Per favore, repeat slowly?

It’s always fun getting back to Italy to be entertained once more by the hand-waiving conversations, very loud and public arguments, and never-ending phone chats one is obliged to listen in on whist riding the train. Not only are the Italians rather cacophonous compared to the Brits, they are also seemingly speaking at the limits of the speed of sound. Once you actually understand Italian it is pretty easy to decipher, but to the new learner the rapid-fire chatter is ear-boggling.

The discussions had with non-Italian friends regarding this matter brought up some questions covered by this TIME article which I had read not long ago. For foreigners in Italy, it is often hopeless to ask the natives to repeat something slowly, they will probably just repeat it louder. We often think that other languages sound complicated and unfathomable because we are still learning them, but it appears that we are not mistaken in commonly thinking that some languages are spoken faster than others. Japanese tops the list, followed by Spanish, according to some research which only surveyed eight languages to begin with.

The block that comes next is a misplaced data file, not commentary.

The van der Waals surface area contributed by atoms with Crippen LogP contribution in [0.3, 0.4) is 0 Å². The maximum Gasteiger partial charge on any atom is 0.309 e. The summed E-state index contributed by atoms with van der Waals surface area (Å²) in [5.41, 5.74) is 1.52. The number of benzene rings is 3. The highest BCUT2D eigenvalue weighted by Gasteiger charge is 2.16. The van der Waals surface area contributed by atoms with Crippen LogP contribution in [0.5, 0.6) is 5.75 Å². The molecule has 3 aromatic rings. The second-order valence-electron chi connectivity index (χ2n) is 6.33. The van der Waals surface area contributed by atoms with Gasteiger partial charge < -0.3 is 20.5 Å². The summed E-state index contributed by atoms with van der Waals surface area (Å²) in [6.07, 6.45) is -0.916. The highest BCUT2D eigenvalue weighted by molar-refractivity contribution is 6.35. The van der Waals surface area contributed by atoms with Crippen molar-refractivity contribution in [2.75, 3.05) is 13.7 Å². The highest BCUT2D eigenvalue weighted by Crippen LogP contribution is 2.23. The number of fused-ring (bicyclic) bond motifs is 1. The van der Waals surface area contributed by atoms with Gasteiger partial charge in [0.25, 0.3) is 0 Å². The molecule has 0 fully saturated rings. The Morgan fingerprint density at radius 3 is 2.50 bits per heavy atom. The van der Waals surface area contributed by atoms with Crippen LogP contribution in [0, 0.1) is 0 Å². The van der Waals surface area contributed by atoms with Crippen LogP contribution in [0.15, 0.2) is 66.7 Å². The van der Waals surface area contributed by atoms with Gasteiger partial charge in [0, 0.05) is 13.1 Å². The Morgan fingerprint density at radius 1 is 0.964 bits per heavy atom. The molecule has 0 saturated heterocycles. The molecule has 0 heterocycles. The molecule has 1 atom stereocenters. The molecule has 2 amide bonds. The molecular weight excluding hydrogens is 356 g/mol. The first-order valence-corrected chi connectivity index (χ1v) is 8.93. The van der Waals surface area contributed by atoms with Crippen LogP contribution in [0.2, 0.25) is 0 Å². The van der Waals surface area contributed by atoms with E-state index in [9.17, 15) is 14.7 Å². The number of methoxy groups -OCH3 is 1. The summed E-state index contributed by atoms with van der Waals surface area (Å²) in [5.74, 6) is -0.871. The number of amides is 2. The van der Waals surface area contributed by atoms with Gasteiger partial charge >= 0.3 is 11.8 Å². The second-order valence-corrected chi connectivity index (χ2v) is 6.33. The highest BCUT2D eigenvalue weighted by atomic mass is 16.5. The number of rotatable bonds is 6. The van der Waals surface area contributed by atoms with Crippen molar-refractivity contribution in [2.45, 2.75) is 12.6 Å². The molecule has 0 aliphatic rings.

So what does it mean to speak a language faster and why are different languages spoken at different speeds? For a start, the more syllables you pack into each second determines how fast your language is spoken. Interestingly, pretty much all languages appear to pack the same amount of information or meaning into a given length of speech, the difference is how much information is transmitted by each syllable. So for example, a one-syllable word like ‘bliss’ will give you much more useful information that a word like ‘to’, or a particle like the sound ‘i’ in ‘jubilee’, to steal the examples in the article.

An information-dense language (one transmitting more meaning per syllable uttered), will therefore be spoken slower (fewer syllables per second), than a less dense language like Japanese which has to compensate by packing more sounds into each second to convey the same meaning. The next question then would be – do information-sparse language speakers, who use many syllables to convey meaning, have to write longer text messages, and what impact does this have on Spanish tweets?


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